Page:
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Former Ireland manager Vera Pauw. Ryan Byrne/INPHO

Vera Pauw 'destroyed' by Ireland player's criticism, and 'disappointed' by successor's reaction

The former Ireland manager has spoken publicly for the first time since the week of her departure.

VERA PAUW SAYS she was “angry” and “destroyed” in the wake of Diane Caldwell’s public criticism last September.

Caldwell was scathing in her assessment following Pauw’s departure as Republic of Ireland women’s national team boss, claiming that “the results and performances that we got were in spite of Vera being our coach”.

Pauw responded to Caldwell’s criticisms on Second Captains’ Episode With Richie Sadlier, speaking publicly for the first time since the week last August when the FAI decided against renewing her contract.

In a wide-ranging, hour-long podcast recorded in her home in France last week, the Dutch coach also shared her disappointment in the reaction of her successor, Eileen Gleeson.

“I was angry, I was destroyed, I was probably everything that she wanted me to feel,” Pauw told Sadlier about Caldwell’s comments.

The 61-year-old backed her own management, and explained how “hurtful” it was after selecting Caldwell for the World Cup despite her limited club playing time.

“Where in men’s football would a player be given the opportunity, who’s only played so few minutes [for their club], to go to the World Cup and be part of it?

“In our conversations, all the other technical staff members wanted to put her on the table as a discussion point. I have said Diane Caldwell is not a discussion point.

“I protected her, and she does this to me.”

Asked how she would react if a player in her squad spoke about her predecessor to the media like that, Pauw said: “I would have said you can go up to your room, pack your bags, and leave the camp.”

And what of Gleeson’s public reaction? “I’m disappointed because two weeks earlier we said nothing comes between us. I said we love each other. We spoke it out, ‘nothing comes between us’.

“And the first thing she says is Diane has the right to say things because everybody can have an open opinion. But this is not a true opinion.”

“Why would somebody do that [be so critical] if you go to the World Cup as a very small nation, if you have astonished the football world,” she continued. 

“Last week, I still got the compliments: ‘How on earth did you do that?’

“If I planned the success, controlling the steps that we make and the steps that we have to make, how to be ready and playing those games, that is not up to the player to judge that.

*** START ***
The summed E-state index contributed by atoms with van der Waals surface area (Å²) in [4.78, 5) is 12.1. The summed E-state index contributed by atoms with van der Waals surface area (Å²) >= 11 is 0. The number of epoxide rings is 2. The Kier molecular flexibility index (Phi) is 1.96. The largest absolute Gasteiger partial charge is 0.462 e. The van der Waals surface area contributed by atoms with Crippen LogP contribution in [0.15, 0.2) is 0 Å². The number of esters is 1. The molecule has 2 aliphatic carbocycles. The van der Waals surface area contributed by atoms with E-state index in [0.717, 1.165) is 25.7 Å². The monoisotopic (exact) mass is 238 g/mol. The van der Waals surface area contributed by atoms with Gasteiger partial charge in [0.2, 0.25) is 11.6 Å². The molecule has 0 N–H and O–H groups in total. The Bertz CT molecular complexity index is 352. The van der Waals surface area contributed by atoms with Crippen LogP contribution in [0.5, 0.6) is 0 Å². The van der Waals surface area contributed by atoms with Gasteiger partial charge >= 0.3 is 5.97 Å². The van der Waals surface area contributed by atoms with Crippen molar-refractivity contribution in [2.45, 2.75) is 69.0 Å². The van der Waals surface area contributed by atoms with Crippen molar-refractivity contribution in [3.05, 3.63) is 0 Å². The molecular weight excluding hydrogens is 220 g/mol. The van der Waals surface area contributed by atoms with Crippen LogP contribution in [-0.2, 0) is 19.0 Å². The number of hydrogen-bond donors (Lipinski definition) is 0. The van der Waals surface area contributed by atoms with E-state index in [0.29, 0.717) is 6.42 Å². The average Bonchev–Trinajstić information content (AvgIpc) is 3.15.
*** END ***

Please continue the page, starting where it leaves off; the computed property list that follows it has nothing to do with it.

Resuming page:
vera-pauw-with-diane-caldwell Pauw with Diane Caldwell in February 2023. Ryan Byrne / INPHO Ryan Byrne / INPHO / INPHO

“Because we played our best games, we played far above the level that anyone ever expected from us, so what do you want?

“There’s no team that started the World Cup like we did. All the other debutants – also the big teams – had problems, they had to grow into the tournament. We were there immediately. Well, how? That is not because of a coach that is not doing anything.”

Pauw offered her own account of her Ireland tenure and exit, detailing the shift after fresh misconduct allegations from her time in the US emerged just before the World Cup. She refutes all misconduct allegations against her.

Pauw, who went public with rape and sexual abuse allegations in July 2022, also revealed her options were “find help or kill myself” after she named in the initial NWSL report in December 2022. She is currently undergoing intense therapy.

In terms of football, the former Ireland, Netherlands, South Africa and Scotland manager believes she is now unemployable in the western world due to the misconduct accusations.

“They don’t want the issues around it. If they appoint me, they immediately get questions,” Pauw said.

You can listen to the full interview below:

If you have been affected by any of the issues mentioned in this article, you can reach out for support through the following helplines. These organisations also put people in touch with long-term supports:

  •  Samaritans 116 123 or email
  •  Text About It - text HELLO to 50808 (mental health issues)
  • Aware 1800 80 48 48 (depression, anxiety)
  •  Pieta House 1800 247 247 or text HELP to 51444 – (suicide, self-harm)
  • Teen-Line Ireland 1800 833 634 (for ages 13 to 19)
  • Childline 1800 66 66 66 (for under 18s)

Written by Emma Duffy and posted on